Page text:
Polycarp: “Bring On Your Beasts” (Devotional)

Reading: Mark 8

(Context: Jesus continues to travel around in Northern Israel, where he heals many, and feeds 4,000 people with bread and fish. The “Great Confession” of Peter also takes place here, when he recognizes Jesus as the long-awaited Messiah. Ironically, this is followed directly by a “Great Deception”, if you will–he tells Jesus not to look for death. Jesus recognizes it as a plot from Satan. He emphatically declares that His mission is to do God’s will, and that includes denying His desires and His will, in order to fulfill God’s. God first, people second, the “me” last.)

Jesus has a phenomenal set of quotes at the end of Mark 8, let’s take a look:

And calling the crowd to him with his disciples, he said to them, “If anyone would come after me, let him deny himself and take up his cross and follow me. For whoever would save his life will lose it, but whoever loses his life for my sake and the gospel’s will save it. For what does it profit a man to gain the whole world and forfeit his soul? For what can a man give in return for his soul? For whoever is ashamed of me and of my words in this adulterous and sinful generation, of him will the Son of Man also be ashamed when he comes in the glory of his Father with the holy angels.” (Mark 8:34-38, ESV)

Jesus here, aside from encouraging His disciples to follow Him and lay down their lives for Him, is also declaring the life goal which He lived-out. He denied Himself the right of eternal glory and honor to become, for a time, as lowly as the lowest of humans, who hated, despised, and even crucified Him. He took up His cross, denying Himself the right to destroy His enemies in one fell swoop. And now He asks us to do as He did, to follow Him.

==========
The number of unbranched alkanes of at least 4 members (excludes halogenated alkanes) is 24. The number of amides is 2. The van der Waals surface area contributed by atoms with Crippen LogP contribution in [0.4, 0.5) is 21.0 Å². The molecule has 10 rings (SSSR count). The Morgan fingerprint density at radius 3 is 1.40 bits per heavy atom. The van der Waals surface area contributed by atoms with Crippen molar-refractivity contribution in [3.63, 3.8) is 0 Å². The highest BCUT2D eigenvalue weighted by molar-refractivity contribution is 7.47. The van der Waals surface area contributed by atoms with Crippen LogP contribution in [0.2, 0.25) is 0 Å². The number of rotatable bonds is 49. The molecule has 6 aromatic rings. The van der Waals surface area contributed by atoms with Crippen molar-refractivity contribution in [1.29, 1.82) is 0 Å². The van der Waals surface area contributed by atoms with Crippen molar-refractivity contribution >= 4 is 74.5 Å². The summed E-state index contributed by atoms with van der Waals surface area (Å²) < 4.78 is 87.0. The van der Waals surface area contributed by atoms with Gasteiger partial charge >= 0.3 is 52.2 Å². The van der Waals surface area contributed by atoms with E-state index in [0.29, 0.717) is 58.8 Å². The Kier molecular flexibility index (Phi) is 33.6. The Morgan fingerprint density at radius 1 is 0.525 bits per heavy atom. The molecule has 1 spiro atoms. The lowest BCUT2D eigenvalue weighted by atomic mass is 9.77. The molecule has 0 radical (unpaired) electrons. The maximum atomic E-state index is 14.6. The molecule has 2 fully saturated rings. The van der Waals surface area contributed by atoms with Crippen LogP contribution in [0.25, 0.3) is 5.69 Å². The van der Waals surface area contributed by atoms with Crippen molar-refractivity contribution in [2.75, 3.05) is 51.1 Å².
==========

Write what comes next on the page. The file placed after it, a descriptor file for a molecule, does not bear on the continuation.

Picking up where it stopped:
I would like to let this passage sink-in by sharing an excerpt on the martyrdom of Polycarp from Church History in Plain Language by Bruce L. Shelley:

In the popular mind, the early church was above all else a noble army of martyrs. In many ways it was, and none was more noble than Polycarp [he lived from AD 69–155], the aged bishop of Smyrna in western Asia Minor [modern Turkey].

The authorities brought the highly respected pastor into the crowded arena, prepared to shove him to the lions–but only reluctantly. They much preferred a denial of the charge against him. He was a Christian.

“Simply swear by Caesar,” the governor pled.

“I am a Christian,” said Polycarp. “If you want to know what that is, set a day and listen.”

“Persuade the people,” answered the governor. Polycarp said, “I would explain to you, but not to them.”

“Then I’ll throw you to the beasts.”

Bring on your beasts,” said Polycarp.

“If you scorn the beasts, I’ll have you burned.”

You try to frighten me with the fire that burns for an hour, and you forget the fire of hell that never goes out.”

The governor called to the people, “Polycarp says he is a Christian.” Then the mob let loose. “This is the teacher of Asia,” they shouted, “the father of the Christians, the destroyer of our gods.”

So Polycarp, praying that his death would be an acceptable sacrifice, was burned at the stake.

The scene is real. It did happen (pg. 37).

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